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Inhale Air, Exhale Power with Phurpa’s “Rituals of Bön I”

by Andrew Schmitt

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At this juncture, there have been so many words detailing Phurpa’s majesty and sublime nature that it feels almost futile to think that I could offer something that others have not. Still, Phurpa evokes different things for different people, and their soul-vibrating intonations touch us in the deepest recesses of our souls.

Through the interviews I have read with Alexei Tegin, the traditions endemic to Bön hold a much greater appeal to me than other forms of Buddhism, and from his influence I have been inspired to delve further into these esotericisms. In the broadest strokes, it appears that accounts of Bön being the indigenous, pre-Buddhist religion of Tibet to be mostly incorrect, as a result of the rise of Bön not happening until the eleventh century. It would appear that there is no evidence of pre-Buddhist systematic religions occurring in Tibet. I bring this up not to discredit the rich history or traditions of Bön, but to put the record as straight as I can given the information I have.

To speak of the experience of listening to Phurpa, is to begin an attempt at experiencing the transformative power of Bön rituals. Purely acoustic, and largely driven by the human lungs and mouth, Phurpa creates massive reverberations even at low volumes (though if you’re not listening to Phurpa as loud as possible, you are Doing It Wrong). The sense of ritual intent is pervasive and overwhelming, and one cannot help but feel affected, even through the speakers of your home stereo system.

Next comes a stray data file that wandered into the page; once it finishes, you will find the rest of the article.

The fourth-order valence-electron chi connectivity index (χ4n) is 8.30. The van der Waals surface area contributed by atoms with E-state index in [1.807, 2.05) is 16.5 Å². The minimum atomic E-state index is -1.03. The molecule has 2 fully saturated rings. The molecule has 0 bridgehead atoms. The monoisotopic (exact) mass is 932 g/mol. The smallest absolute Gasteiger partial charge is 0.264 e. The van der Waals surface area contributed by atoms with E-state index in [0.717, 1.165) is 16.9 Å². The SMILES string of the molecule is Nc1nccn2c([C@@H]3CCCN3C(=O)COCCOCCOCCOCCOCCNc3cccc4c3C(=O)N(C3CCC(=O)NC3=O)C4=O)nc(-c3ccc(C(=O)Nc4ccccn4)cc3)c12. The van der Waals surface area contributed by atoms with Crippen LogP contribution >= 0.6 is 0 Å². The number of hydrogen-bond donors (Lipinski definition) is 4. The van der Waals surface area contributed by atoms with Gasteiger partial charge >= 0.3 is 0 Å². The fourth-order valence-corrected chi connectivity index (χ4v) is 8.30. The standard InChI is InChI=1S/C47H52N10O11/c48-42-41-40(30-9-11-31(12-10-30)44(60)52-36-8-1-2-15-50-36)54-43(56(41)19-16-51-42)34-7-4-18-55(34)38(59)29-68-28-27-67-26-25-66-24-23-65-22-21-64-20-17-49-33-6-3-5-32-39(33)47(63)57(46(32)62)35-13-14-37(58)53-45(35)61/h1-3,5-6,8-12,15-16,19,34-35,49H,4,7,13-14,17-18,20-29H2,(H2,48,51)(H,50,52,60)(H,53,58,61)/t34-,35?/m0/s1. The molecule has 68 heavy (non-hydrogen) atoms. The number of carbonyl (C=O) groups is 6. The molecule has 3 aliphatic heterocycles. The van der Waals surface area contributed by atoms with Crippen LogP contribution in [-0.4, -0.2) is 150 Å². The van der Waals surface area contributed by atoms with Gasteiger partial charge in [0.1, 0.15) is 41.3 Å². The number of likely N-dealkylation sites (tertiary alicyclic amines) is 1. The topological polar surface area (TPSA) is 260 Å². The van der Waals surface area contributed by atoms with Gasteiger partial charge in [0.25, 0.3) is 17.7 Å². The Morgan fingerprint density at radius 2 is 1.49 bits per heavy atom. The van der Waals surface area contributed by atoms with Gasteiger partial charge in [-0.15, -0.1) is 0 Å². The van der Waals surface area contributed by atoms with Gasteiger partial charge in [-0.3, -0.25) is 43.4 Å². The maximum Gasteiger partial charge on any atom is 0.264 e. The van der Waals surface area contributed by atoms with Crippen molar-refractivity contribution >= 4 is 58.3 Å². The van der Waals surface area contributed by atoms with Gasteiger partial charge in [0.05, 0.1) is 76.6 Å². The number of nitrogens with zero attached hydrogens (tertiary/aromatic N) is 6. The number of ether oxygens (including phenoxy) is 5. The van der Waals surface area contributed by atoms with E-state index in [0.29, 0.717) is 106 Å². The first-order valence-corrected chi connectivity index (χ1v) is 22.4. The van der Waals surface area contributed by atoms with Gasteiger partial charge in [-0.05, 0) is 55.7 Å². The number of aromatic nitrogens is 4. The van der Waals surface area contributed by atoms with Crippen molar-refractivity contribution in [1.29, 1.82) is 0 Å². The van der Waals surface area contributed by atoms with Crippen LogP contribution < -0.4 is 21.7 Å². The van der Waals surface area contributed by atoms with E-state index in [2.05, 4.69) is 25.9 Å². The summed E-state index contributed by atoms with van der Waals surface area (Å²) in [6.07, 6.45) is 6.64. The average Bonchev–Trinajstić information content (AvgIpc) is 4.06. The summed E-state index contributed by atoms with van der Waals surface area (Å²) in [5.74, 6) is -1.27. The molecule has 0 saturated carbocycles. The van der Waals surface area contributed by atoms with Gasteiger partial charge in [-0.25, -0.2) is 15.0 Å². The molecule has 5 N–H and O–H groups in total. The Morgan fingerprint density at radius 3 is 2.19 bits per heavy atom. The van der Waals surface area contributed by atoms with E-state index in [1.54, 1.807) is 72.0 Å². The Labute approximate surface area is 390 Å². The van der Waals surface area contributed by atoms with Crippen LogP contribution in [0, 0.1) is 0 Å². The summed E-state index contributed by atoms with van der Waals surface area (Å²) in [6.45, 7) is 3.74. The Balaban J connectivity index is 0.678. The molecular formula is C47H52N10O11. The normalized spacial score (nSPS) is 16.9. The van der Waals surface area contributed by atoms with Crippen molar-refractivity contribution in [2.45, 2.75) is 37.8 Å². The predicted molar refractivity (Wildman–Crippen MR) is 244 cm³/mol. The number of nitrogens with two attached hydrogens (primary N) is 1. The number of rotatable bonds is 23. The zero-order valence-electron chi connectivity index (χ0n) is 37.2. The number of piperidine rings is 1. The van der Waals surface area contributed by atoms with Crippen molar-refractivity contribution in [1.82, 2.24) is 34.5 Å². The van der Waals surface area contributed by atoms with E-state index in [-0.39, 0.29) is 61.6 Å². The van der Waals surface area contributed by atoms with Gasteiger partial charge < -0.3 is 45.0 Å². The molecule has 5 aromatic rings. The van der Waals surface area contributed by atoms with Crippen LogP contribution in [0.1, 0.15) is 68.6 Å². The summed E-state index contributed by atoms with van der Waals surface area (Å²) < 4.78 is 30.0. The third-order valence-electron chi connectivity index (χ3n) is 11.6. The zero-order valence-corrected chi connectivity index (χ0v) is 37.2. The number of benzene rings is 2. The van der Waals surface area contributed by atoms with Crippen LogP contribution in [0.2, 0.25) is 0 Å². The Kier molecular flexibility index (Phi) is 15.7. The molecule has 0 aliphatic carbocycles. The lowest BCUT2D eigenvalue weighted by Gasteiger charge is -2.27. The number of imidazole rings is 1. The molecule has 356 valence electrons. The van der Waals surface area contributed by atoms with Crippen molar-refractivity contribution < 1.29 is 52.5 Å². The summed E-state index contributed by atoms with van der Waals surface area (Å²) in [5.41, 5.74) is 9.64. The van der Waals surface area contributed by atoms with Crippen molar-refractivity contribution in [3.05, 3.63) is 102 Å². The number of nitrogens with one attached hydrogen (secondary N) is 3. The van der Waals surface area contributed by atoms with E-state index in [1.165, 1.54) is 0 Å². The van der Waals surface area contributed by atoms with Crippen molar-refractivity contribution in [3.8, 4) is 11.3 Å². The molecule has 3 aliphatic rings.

Phurpa

Phurpa is an experience of which everyone should partake, be it musical, religious, or cultural interest that drives them. The power inherent, the drone ascendant, the sympathetic frequencies of the overtones; all of these provide great stimulation. Especially if you are someone who finds themselves in need of auditory sensory release.

Despite the main instrument of Phurpa being that of human generation, there are other voicings at play. Flat cymbals that ring and clang, brazen sonorous horns, and deep drums all provide dynamics and help to guide the proceedings. It is important to remember that in the eyes and intent of its creator, Phurpa is not music; Phurpa is ritual. These are documentations of ceremonies delivered with great intent and power, meant to evoke “objective forms in overlooked categories.”

Regardless of your view of Phurpa’s espoused spirituality, ideology, and philosophy, it is an aural experience unmatched by any other I have encountered. I again encourage all to submerse themselves in Phurpa’s bone-rumbling frequencies and draw their own conclusions from the vibrations.

Zoharum